In 1929’s The Maltese Falcon (the inspiration for 1939’s also influential The Big Sleep) it’s hard to deny the drive Hammett shows to participate in the language of the drama as he writes it. His first page description of Spade reads, “Samuel Spade’s jaw was long and bony, his chin a jutting v under the more flexible v of his mouth. His nostrils curved back to make another, smaller v. His yellow-grey eyes were horizontal. The v motif was picked up again by thickish brows. . .” (3). One would be hard-pressed to find more evidence that this man who published early on with the magazine Black Mask, and who possibly shaped “hard-boiled” writing, didn’t separate the American Detective from his existence on the page, instead participating in it.
Chandler, who by 1939 had given the language directly to his detective Phillip Marlowe, makes us conscious of a story being told by helping to further shape hard-boiled diction and implying a precedent for the detective, of which his character is aware along with his audience, an audience of whom he seems aware too. “I was neat, clean, shaved and sober, and I didn’t care who knew it. I was everything the well dressed private detective ought to be” (3). I doubt even Chandler thought Los Angelinos in the thirties cared deeply about what private detectives did with their facial hair, booze, or wardrobe, unless they were reading them out of an American detective novel.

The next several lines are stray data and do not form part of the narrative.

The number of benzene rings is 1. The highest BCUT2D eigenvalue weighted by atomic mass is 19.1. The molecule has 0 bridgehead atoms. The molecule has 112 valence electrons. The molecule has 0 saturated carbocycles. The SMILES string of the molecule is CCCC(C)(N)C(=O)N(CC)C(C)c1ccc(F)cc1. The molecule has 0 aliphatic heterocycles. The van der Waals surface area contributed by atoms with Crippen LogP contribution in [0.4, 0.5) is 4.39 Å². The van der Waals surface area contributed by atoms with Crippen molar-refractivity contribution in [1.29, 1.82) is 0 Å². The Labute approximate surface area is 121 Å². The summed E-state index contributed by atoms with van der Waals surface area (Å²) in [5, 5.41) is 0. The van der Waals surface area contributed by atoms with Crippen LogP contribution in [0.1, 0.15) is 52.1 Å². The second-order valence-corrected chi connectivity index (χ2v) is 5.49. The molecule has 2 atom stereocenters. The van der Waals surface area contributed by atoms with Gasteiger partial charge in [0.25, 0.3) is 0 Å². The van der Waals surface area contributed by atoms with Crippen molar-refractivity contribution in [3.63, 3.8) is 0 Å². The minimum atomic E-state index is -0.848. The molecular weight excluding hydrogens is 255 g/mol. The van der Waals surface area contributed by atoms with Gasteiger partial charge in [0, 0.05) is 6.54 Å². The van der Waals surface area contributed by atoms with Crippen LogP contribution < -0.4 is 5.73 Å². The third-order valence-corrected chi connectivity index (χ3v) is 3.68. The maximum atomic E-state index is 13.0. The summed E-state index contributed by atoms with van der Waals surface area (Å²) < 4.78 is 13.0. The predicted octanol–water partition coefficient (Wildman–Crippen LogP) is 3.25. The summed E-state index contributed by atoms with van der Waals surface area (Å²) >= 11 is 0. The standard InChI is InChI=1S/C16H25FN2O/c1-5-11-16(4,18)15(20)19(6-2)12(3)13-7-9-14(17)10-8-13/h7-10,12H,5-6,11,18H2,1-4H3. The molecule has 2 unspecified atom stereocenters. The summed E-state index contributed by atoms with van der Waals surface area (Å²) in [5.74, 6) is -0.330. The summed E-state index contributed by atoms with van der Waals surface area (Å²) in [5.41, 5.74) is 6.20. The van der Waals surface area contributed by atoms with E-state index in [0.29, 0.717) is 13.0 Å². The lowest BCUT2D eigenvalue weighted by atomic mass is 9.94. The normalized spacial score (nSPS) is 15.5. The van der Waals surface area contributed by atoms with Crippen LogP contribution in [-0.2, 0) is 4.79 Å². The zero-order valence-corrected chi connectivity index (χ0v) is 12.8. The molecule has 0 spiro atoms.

It may be best to return, as Sunset Boulevard does, to the body floating in the pool, so to speak. Back to the early works of the two most influential men in the American tradition of the hard-boiled detective genre. Dashiell Hammett and Raymond Chandler.
On page 99 of Chandler’s The Big Sleep, when Marlowe drives the hustler Carol Lundgren to Geiger’s house and asks Lundgren if anybody’s home, the response he gets is “Go — yourself.” Marlowe responds, “That’s how people get false teeth.”
On page 94 of The Maltese Falcon, when Spade asks a hustler, “Well, where is he?” We read: “The boy spoke two words, the first a short guttural verb, the second, “you.” Spade says in response, “People lose teeth talking like that.”
While I don’t see Chandler’s “borrowed” passage as self-aware in the post-modern sense, it does seem that participating in a popular genre is likely to produce such effects over time. And in a post or post-post-modern era, these instances are often just as educational as the observations we make about the author’s intentions. It also reinforces what a crime fiction fan already knows. Crime pays. Chandler flat out stole that line. And he never lost any teeth.
About the Author
Official Website: https://www.christopherrosales.com/